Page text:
Robert Ian Shepard from Adventure Rules had a series of “Charming and Open” posts, during which he asked questions posed by his readers, and in turn asked each one of them a question to answer in return. I liked the spirit of “Charming and Open,” so here we go!
*PS Do not do a Google image search for “charming and open.” I expected pictures of cute coffee shops and that was not what I found…*
Anyway, his question to me was, “Do you prefer games with a set story path or those with branching paths affected by your choices?”
Hooray! Someone asked me about choices in video games.
As you all know, I’m an RPG fan, so the answer seems pretty obvious as to which camp I’m usually in. But I’m going to take a step back because, really, the answer is, “It depends.” I’ve had great fun following linear stories, and I’ve also lovingly agonized over choices that I just knew were going to affect the game later. I think it comes down to how well each is executed. I’d rather play a linear game than think a choice-riddled game is still progressing down the same track as if I wasn’t there. I wrote a whole article on the illusion of choice in video games that talks about this in more detail, in fact.
I think at the end of the day, having two very different storylines/experiences is hard to accomplish without fudging it a bit. So when I play a game that has choices in it, I don’t want to know where the game has faked it until I play through the game again and make different choices.
**mild spoilers for Dragon Age: Inquisition and Mass Effect 3**
For instance, Dragon Age: Inquisition did this when it forced the player to choose between the mages and the templar. To a certain extent, Mass Effect 3 did this with its endings. Would you know that the rest of Inquistion plays out similarly or that all three endings look alike unless you played through the game multiple times? But in the moment, the choice feels momentous, because our brains have filled in the details. The mages and templar are so different! Control, synthesize, and destroy have drastically different consequences!
…but, the first time you played, you never knew. All the smoke and mirrors the game provided left you feeling like your choice had world-altering consequences, even if the reality was slightly different.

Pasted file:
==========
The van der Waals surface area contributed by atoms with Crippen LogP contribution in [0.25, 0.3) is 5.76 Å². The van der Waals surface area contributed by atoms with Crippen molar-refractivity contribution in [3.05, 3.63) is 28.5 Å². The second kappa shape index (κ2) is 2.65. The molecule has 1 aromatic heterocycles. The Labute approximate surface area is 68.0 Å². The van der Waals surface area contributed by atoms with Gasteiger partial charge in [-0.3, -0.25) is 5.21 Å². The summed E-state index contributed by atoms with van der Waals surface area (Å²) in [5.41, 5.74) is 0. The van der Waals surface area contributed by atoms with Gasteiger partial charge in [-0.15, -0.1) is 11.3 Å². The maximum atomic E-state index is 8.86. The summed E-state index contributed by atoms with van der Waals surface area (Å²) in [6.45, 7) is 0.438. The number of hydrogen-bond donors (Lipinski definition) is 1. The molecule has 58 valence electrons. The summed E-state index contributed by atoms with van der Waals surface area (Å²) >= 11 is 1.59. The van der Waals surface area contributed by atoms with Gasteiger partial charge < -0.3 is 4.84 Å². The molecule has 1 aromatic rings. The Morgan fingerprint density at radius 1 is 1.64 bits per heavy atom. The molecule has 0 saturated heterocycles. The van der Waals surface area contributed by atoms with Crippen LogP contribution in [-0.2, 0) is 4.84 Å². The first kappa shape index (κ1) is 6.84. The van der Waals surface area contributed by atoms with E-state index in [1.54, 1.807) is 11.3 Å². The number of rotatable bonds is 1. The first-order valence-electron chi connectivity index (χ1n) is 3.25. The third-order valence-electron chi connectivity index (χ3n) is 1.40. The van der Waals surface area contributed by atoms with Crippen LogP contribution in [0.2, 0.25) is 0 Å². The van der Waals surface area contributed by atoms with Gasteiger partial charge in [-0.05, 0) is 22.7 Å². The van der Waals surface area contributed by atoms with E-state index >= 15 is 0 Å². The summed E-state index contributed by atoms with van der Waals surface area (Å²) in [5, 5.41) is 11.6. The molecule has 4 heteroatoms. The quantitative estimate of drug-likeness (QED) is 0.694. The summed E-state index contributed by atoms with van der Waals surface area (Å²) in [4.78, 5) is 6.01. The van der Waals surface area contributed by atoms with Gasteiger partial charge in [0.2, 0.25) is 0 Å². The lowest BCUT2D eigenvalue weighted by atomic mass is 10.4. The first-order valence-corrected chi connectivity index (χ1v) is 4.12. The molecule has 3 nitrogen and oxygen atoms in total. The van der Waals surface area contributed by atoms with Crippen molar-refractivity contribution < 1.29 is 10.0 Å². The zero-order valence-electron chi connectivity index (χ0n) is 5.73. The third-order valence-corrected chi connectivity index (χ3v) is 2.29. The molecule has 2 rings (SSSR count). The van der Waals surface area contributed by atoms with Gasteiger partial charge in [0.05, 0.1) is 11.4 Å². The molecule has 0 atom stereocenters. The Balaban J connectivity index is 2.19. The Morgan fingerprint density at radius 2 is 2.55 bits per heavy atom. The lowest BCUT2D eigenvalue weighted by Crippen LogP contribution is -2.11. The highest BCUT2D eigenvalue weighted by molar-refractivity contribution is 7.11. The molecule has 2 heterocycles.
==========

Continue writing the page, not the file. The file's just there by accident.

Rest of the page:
But I love feeling that the things I’m doing and the words I’m saying matter and make a difference on the world I’m inhabiting in the game. Even though it can be stressful, I find it to be a nice type of stress, forcing me to think about things in a more global way because I know something will be different after I make my choice, but I don’t know what.
And then the part I really like to think about: am I playing as myself and answering questions/making choices as I, Athena, would do, or am I trying to role play and get into the head of the character? This gives an extra layer to my decision, because I – with my gamer knowledge – might think that one option might be the best, coming off of the hundreds of hours I’ve dumped into RPGs, but the character is faced with a dilemma like this for the first time. It’s wonderfully difficult sometimes and I love it.
On the other hand, there’s something very comforting about playing through a game where my morals aren’t tested, my diplomacy/lack thereof doesn’t matter, and I can simply step into the life of another person for a while and experience their story. I do love a good role-playing game with their tough choices and consequences, but being drawn into another person’s life and having the responsibility of world- or story-building taken off my shoulders can be nice, as well.
Honestly, what I like best is knowing what I’m getting into. In a game like Prey, for which I just played the demo, I wasn’t really expected my choices to have any real impact on the story, and that was fine. I’m expecting Horizon: Zero Dawn to offer some consequences, like how people interact with Aloy, to arise from my decisions, but will ultimately experience the story the writers provided. In a game like one of the Dragon Ages or Mass Effects, or even The Witcher 3, I know that making certain choices will close off avenues of play or result in characters dying and I’d better pay attention to what people are saying. And I think all of these are great, because they are consistent within themselves and within the rules they gave to the player.
So my preference is that a video game knows who it is and what it wants, so players aren’t left fuming about how all the so-called world-altering choices they made were for nothing.
Thanks for stopping by, and-
Okay, okay… You got me! I love games that have branching stories based on my choices. I think they’re interesting and add a nice level of depth to my game playing experience, and I love sitting and thinking about the “What if?” of the choice I didn’t make. You can stop twisting my arm now! 😉
What about you? Do you prefer games in which your choices matter, or do you like games that tell you a story? Let me know in the comments!
Thanks for stopping by, and I’ll see you soon!
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